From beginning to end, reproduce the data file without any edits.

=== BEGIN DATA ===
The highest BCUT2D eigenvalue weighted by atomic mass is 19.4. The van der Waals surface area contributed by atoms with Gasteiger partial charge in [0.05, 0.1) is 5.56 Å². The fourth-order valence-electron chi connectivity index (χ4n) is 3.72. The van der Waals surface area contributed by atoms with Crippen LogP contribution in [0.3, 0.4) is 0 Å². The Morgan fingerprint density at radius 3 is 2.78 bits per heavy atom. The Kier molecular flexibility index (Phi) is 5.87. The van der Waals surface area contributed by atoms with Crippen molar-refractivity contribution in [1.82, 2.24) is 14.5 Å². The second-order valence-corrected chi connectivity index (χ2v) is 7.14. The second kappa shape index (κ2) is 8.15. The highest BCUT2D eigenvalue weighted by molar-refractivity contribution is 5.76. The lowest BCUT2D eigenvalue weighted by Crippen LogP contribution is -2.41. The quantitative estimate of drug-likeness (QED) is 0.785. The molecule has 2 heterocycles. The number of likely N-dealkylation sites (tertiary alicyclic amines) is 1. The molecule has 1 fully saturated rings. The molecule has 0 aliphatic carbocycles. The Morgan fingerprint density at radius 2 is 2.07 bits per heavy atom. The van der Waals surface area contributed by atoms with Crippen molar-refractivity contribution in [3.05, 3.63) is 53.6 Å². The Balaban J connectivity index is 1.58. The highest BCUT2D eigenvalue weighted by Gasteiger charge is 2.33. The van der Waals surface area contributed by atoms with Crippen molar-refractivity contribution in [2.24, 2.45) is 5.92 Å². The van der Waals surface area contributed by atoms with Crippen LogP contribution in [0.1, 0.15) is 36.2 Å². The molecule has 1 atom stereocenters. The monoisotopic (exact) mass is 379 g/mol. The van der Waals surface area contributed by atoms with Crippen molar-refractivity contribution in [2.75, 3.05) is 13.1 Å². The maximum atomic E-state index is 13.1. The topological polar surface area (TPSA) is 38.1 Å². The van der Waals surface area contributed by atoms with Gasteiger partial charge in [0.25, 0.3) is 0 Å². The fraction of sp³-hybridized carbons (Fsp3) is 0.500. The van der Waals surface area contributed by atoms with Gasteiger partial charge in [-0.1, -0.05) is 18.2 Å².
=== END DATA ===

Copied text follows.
The highest BCUT2D eigenvalue weighted by atomic mass is 19.4. The van der Waals surface area contributed by atoms with Gasteiger partial charge in [0.05, 0.1) is 5.56 Å². The fourth-order valence-electron chi connectivity index (χ4n) is 3.72. The van der Waals surface area contributed by atoms with Crippen LogP contribution in [0.3, 0.4) is 0 Å². The Morgan fingerprint density at radius 3 is 2.78 bits per heavy atom. The Kier molecular flexibility index (Phi) is 5.87. The van der Waals surface area contributed by atoms with Crippen molar-refractivity contribution in [1.82, 2.24) is 14.5 Å². The second-order valence-corrected chi connectivity index (χ2v) is 7.14. The second kappa shape index (κ2) is 8.15. The highest BCUT2D eigenvalue weighted by molar-refractivity contribution is 5.76. The lowest BCUT2D eigenvalue weighted by Crippen LogP contribution is -2.41. The quantitative estimate of drug-likeness (QED) is 0.785. The molecule has 2 heterocycles. The number of likely N-dealkylation sites (tertiary alicyclic amines) is 1. The molecule has 1 fully saturated rings. The molecule has 0 aliphatic carbocycles. The Morgan fingerprint density at radius 2 is 2.07 bits per heavy atom. The van der Waals surface area contributed by atoms with Crippen molar-refractivity contribution in [3.05, 3.63) is 53.6 Å². The Balaban J connectivity index is 1.58. The highest BCUT2D eigenvalue weighted by Gasteiger charge is 2.33. The van der Waals surface area contributed by atoms with Crippen molar-refractivity contribution in [2.24, 2.45) is 5.92 Å². The van der Waals surface area contributed by atoms with Crippen LogP contribution in [0.1, 0.15) is 36.2 Å². The molecule has 1 atom stereocenters. The monoisotopic (exact) mass is 379 g/mol. The van der Waals surface area contributed by atoms with Crippen molar-refractivity contribution in [2.75, 3.05) is 13.1 Å². The maximum atomic E-state index is 13.1. The topological polar surface area (TPSA) is 38.1 Å². The van der Waals surface area contributed by atoms with Gasteiger partial charge in [0.25, 0.3) is 0 Å². The fraction of sp³-hybridized carbons (Fsp3) is 0.500. The van der Waals surface area contributed by atoms with Gasteiger partial charge in [-0.1, -0.05) is 18.2 Å².